Their record on this is fairly extensive, but one notable recent instance of this was its heavy promotion of the extremist meme that "MEChA is racist."

Anyone notice how easily the Freepers' feelings get hurt when someone flings the "racist" accusation their way? And might there be any signs of self-awareness on this point when using it themselves?


Well, as I have noted previously, the accusation of being a "hate" group or "racist" is indeed an extremely serious one, and any serious person or organization that uses it must do so with due criteria. I prefer the SPLC's criteria:
All hate groups have beliefs or practices that attack or malign an entire class of people, typically for their immutable characteristics.

I also prefer to add that these attacks are characterized by exclusionism, eliminationism and bigoted discrimination, as well as a propensity for violence.

Does the Free Republic fit? Well, the site does transmit all kinds of extremist memes, and the site's posers frequently trade in eliminationist rhetoric aimed at liberals, as well as various kinds of bigotry, particularly anti-immigrant and anti-gay rhetoric. None of these accumulatively, and certainly not individually, amount to what could reasonably be called a "hate group", however. They're on the borderline, however, and an outbreak of violent rhetoric followed up by real-world action (which has been a phenomenon associated with Freeper activism for some years now anyway) could well tip them over.

So I was awaiting the evidence provided by the Fresno Human Relations Commission with some interest. Had the Freepers indeed threatened violence against counterprotesters? And had the HRC found evidence that the Free Republic was engaging in hate rhetoric?

Today's update in the Bee reports:
Free Republic founder Jim Robinson said Reyes has no proof that his members wrote the offending posts. And whether members did, Robinson said: "They were just joking. There were no threats made."

The posts displayed Monday by Reyes were apparent responses to a Web forum discussion of disrupting the Free Republic events. One post said members of Free Republic are anti-gay, anti-immigrant, anti-peace and justice, and anti-environment. "You forgot pro-gun. FR members are PRO-Gun. You guys need to remember that," the post said.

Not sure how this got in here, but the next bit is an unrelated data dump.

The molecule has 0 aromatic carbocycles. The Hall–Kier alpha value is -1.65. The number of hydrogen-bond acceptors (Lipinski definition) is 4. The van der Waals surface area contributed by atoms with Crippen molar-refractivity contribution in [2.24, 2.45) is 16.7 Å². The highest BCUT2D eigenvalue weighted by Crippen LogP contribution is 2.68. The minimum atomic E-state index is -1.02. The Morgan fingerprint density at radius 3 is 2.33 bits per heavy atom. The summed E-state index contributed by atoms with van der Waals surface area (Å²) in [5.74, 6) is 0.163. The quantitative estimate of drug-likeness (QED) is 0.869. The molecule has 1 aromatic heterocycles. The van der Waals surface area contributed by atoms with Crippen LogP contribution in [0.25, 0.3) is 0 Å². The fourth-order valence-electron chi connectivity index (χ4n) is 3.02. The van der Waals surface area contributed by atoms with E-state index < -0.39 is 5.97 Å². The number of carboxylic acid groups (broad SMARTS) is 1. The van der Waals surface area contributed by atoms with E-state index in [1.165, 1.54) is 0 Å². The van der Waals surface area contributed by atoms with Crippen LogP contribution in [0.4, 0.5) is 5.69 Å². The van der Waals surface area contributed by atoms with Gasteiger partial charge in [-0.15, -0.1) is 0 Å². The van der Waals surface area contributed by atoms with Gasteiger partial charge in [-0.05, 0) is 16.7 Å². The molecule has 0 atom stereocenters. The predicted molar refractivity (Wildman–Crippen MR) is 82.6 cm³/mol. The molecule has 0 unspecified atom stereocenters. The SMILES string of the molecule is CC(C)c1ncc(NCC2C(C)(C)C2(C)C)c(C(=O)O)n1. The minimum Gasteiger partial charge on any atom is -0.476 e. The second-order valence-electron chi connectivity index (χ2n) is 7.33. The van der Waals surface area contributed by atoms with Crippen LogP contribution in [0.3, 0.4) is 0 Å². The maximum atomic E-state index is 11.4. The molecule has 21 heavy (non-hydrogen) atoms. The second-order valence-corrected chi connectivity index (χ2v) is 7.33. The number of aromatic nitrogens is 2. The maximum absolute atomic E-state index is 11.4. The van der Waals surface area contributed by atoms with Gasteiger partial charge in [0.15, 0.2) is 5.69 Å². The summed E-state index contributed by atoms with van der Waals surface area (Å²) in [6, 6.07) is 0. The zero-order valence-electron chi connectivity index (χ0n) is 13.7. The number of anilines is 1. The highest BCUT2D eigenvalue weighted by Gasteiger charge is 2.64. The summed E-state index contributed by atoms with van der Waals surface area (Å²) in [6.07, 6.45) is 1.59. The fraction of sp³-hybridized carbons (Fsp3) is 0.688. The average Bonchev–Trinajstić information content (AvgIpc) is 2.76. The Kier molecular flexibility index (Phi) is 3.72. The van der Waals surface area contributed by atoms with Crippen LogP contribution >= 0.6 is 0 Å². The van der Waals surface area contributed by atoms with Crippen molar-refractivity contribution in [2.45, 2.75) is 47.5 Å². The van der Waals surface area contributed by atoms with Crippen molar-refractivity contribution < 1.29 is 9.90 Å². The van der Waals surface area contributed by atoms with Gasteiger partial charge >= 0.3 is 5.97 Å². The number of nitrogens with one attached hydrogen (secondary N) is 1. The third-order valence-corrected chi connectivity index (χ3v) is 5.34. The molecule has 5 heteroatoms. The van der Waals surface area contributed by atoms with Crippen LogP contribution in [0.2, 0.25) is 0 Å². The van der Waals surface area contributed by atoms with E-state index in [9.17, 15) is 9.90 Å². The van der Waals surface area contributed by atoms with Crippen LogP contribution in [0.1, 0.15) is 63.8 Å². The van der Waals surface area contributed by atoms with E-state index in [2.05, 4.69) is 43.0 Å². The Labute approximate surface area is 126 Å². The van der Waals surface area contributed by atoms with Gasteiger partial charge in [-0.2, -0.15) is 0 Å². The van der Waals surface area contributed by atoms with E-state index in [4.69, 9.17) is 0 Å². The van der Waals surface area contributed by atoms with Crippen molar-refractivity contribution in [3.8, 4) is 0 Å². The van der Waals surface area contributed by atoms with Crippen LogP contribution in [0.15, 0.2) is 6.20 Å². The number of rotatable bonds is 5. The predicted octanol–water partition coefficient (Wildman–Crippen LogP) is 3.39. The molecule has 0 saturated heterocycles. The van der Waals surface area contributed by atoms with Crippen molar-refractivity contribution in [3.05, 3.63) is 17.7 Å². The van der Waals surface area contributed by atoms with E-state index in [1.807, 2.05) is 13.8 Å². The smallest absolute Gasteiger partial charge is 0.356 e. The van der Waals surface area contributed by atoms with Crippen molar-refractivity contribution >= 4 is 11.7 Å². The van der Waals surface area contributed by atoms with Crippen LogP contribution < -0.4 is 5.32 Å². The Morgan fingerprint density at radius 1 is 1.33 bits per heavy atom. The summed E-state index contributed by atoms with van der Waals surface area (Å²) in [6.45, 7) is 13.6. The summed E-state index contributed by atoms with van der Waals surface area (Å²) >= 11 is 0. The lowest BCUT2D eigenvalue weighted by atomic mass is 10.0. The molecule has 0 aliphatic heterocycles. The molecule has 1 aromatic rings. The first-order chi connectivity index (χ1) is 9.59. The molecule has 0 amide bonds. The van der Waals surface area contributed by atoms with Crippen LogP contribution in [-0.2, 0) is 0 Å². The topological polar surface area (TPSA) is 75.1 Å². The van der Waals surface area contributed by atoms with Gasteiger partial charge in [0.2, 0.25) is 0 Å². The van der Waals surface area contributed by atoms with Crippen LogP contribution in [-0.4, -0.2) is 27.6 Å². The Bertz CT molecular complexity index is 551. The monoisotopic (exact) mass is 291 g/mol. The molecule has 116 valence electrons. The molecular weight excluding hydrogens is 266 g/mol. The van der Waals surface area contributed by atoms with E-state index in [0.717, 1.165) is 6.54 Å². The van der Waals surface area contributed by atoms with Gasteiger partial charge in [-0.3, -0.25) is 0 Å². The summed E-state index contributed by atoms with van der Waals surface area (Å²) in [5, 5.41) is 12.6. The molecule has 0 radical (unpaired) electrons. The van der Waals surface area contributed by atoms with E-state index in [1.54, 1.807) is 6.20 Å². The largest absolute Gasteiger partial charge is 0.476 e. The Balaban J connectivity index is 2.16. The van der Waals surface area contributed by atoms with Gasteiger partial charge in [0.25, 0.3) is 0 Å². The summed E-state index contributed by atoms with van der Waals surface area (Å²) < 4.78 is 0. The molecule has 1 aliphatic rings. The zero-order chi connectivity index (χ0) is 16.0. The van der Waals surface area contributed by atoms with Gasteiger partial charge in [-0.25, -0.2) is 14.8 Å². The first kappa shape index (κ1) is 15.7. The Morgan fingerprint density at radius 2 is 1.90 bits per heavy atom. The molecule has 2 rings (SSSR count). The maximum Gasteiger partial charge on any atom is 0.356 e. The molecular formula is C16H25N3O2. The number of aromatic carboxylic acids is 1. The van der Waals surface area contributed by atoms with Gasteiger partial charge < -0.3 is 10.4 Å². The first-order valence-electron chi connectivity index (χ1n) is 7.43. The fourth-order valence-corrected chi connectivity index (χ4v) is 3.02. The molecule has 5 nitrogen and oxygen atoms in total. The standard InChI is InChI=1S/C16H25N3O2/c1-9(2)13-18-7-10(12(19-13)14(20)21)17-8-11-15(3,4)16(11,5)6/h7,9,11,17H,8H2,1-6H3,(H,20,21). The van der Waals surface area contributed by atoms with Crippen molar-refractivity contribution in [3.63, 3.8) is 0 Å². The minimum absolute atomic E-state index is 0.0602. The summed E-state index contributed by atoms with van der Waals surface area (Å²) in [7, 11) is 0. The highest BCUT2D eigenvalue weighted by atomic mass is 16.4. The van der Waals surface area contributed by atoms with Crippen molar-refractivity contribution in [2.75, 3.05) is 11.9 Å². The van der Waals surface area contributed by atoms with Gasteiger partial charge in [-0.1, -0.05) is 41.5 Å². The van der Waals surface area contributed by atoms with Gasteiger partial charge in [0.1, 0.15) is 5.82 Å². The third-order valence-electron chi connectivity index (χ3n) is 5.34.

Another posting regarding the group's picnic at Woodward Park last Saturday said: "Lets see ... I got the sodas, the watermelon, fresh batteries for the stun guns, softball bats, pepper spray, my steel toed boots, arm bars, knee bars, chokes, neck cranks, wrist locks, shoulder locks ... this should be a fun picnic ... I almost hope that these uninvited guests show up."

Reyes, DeGraff and Rhodes admitted that their proof isn't solid: The postings, found on the San Francisco Indymedia Web site, are attributed to people who use monikers. In some cases, these people have written offensive words and pretended to be DeGraff, Rhodes and other community activists.

In other words, the core of Peace Fresno's claim that Free Republic was a "hate" group was that (a) it engaged in anti-immigrant and anti-gay rhetoric and (b) some frequent participants in Free Republic forums -- and likely attendees of the Freeper picnic -- made comments suggestive of violence should counterprotesters appear.

Well, as I noted already (a) is inoperative because neither of these traits, while accurate in describing Free Republic, is sufficient evidence of racism beyond the obvious exclusionism inherent in them. In other words, they contain warning signs, but not proof of racism. And (b) simply is not evidence of racism -- rather, it clearly suggests the basic thuggery that lurks behind so much of Freeper politics, and one of the reasons they are a problem. But there is nothing in this to qualify Free Republic as a "hate group."

I think the Fresno HRC was wrong to designate the Free Republic a "hate group" on these criteria. I think they owe the Free Republic an apology.

And I think they ought to deliver it the same day Jim Robinson apologizes to MEChA for the same thing.

Conservative media bias

That damned conservative media.

Everyone else (especially Atrios) is tracking the Valerie Plame matter better than I could, so I'll say little about it here.

But has anyone else noticed how slow the so-called "liberal" media have been to pick up on the story? You only have a major criminal referral against the White House itself -- the story broke on Friday night -- and it takes three days for everyone to notice?

As of Sunday night, the New York Times had no reportage about the case on its Web site. (It's making up for it today, leading the front page.)